[Openstack-operators] Service Catalog TNG urls

Curtis serverascode at gmail.com
Sat Dec 5 16:58:21 UTC 2015

On Thu, Dec 3, 2015 at 1:01 PM, Clint Byrum <clint at fewbar.com> wrote:
> Excerpts from Dan Sneddon's message of 2015-12-03 09:43:59 -0800:
>> On 12/03/2015 06:14 AM, Sean Dague wrote:
>> > For folks that don't know, we've got an effort under way to look at some
>> > of what's happened with the service catalog, how it's organically grown,
>> > and do some pruning and tuning to make sure it's going to support what
>> > we want to do with OpenStack for the next 5 years (wiki page to dive
>> > deeper here - https://wiki.openstack.org/wiki/ServiceCatalogTNG).
>> >
>> > One of the early Open Questions is about urls. Today there is a
>> > completely free form field to specify urls, and there are conventions
>> > about having publicURL, internalURL, adminURL. These are, however, only
>> > conventions.
>> >
>> > The only project that's ever really used adminURL has been Keystone, so
>> > that's something we feel we can phase out in new representations.
>> >
>> > The real question / concern is around public vs. internal. And something
>> > we'd love feedback from people on.
>> >
>> > When this was brought up in Tokyo the answer we got was that internal
>> > URL was important because:
>> >
>> > * users trusted it to mean "I won't get changed for bandwidth"
>> > * it is often http instead of https, which provides a 20% performance
>> > gain for transfering large amounts of data (i.e. glance images)
>> >
>> > The question is, how hard would it be for sites to be configured so that
>> > internal routing is used whenever possible? Or is this a concept we need
>> > to formalize and make user applications always need to make the decision
>> > about which interface they should access?
>> >
>> >     -Sean
>> >
>> I think the real question is whether we need to bind APIs to multiple
>> IP addresses, or whether we need to use a proxy to provide external
>> access to a single API endpoint. It seems unacceptable to me to have
>> the API only hosted externally, then use routing tricks for the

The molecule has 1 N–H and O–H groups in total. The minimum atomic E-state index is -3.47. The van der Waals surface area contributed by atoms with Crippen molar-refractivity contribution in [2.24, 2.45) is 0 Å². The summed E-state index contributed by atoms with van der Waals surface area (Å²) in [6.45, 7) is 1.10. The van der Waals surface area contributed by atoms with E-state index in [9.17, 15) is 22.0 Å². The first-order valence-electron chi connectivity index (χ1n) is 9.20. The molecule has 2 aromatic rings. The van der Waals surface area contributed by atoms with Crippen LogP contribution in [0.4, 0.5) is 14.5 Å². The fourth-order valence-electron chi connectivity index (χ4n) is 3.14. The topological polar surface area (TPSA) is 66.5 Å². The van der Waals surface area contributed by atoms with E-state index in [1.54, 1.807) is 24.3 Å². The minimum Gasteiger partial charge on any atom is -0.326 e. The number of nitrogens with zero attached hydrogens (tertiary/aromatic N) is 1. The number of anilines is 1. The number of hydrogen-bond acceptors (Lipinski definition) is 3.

>> services to access the APIs.
> I'm not sure I agree that using the lowest cost route is a "trick".
>> While I am not an operator myself, I design OpenStack networks for
>> large (and very large) operators on a regular basis. I can tell you
>> that there is a strong desire from the customers and partners I deal
>> with for separate public/internal endpoints for the following reasons:
>> Performance:
>> There is a LOT of API traffic in a busy OpenStack deployment. Having
>> the internal OpenStack processes use the Internal API via HTTP is a
>> performance advantage. I strongly recommend a separate Internal API
>> VLAN that is non-routable, to ensure that no traffic is unencrypted
>> accidentally.
> I'd be interested in some real metrics on the performance advantage.
> It's pretty important to weigh that vs. the loss of security inside
> a network. Because this argument leads to the "hard shell, squishy
> center" security model, and that leads to rapid cascading failure
> (<yoda>leads.. to..  suffering..</yoda>). I wonder how much of that
> performance loss would be regained by using persistent sessions.
> Anyway, this one can be kept by specifying schemeless URLs, and simply
> configuring your internal services to default to http, but have the
> default for schemeless URLs be https.

This is the model I would prefer to use to deploy the API endpoints. I